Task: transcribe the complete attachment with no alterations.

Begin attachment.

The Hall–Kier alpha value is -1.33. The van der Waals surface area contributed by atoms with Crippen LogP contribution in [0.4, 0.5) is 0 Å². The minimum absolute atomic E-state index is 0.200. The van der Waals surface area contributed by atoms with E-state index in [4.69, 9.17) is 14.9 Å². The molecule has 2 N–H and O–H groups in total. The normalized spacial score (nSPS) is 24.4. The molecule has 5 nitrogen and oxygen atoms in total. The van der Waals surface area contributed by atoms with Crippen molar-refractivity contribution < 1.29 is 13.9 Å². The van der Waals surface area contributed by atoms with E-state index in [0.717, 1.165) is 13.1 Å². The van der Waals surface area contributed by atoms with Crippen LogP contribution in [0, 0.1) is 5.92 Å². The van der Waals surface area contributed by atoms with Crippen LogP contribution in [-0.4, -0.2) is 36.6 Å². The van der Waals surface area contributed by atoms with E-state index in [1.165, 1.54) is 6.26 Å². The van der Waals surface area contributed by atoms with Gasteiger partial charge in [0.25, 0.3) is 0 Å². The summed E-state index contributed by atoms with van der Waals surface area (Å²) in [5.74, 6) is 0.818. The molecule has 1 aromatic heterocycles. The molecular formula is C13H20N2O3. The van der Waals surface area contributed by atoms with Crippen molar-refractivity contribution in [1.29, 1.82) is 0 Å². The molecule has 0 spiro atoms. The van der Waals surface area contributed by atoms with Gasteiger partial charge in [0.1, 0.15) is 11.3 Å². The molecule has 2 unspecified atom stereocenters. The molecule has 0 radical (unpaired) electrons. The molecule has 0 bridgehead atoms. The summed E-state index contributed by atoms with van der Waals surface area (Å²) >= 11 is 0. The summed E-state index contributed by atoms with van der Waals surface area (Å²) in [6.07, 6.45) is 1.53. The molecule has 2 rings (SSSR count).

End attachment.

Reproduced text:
The Hall–Kier alpha value is -1.33. The van der Waals surface area contributed by atoms with Crippen LogP contribution in [0.4, 0.5) is 0 Å². The minimum absolute atomic E-state index is 0.200. The van der Waals surface area contributed by atoms with E-state index in [4.69, 9.17) is 14.9 Å². The molecule has 2 N–H and O–H groups in total. The normalized spacial score (nSPS) is 24.4. The molecule has 5 nitrogen and oxygen atoms in total. The van der Waals surface area contributed by atoms with Crippen molar-refractivity contribution < 1.29 is 13.9 Å². The van der Waals surface area contributed by atoms with E-state index in [0.717, 1.165) is 13.1 Å². The van der Waals surface area contributed by atoms with Crippen LogP contribution in [0, 0.1) is 5.92 Å². The van der Waals surface area contributed by atoms with Crippen LogP contribution in [-0.4, -0.2) is 36.6 Å². The van der Waals surface area contributed by atoms with E-state index in [1.165, 1.54) is 6.26 Å². The van der Waals surface area contributed by atoms with Gasteiger partial charge in [0.25, 0.3) is 0 Å². The summed E-state index contributed by atoms with van der Waals surface area (Å²) in [5.74, 6) is 0.818. The molecule has 1 aromatic heterocycles. The molecular formula is C13H20N2O3. The van der Waals surface area contributed by atoms with Crippen molar-refractivity contribution in [1.29, 1.82) is 0 Å². The molecule has 0 spiro atoms. The van der Waals surface area contributed by atoms with Gasteiger partial charge in [0.1, 0.15) is 11.3 Å². The molecule has 2 unspecified atom stereocenters. The molecule has 0 radical (unpaired) electrons. The molecule has 0 bridgehead atoms. The summed E-state index contributed by atoms with van der Waals surface area (Å²) >= 11 is 0. The summed E-state index contributed by atoms with van der Waals surface area (Å²) in [6.07, 6.45) is 1.53. The molecule has 2 rings (SSSR count).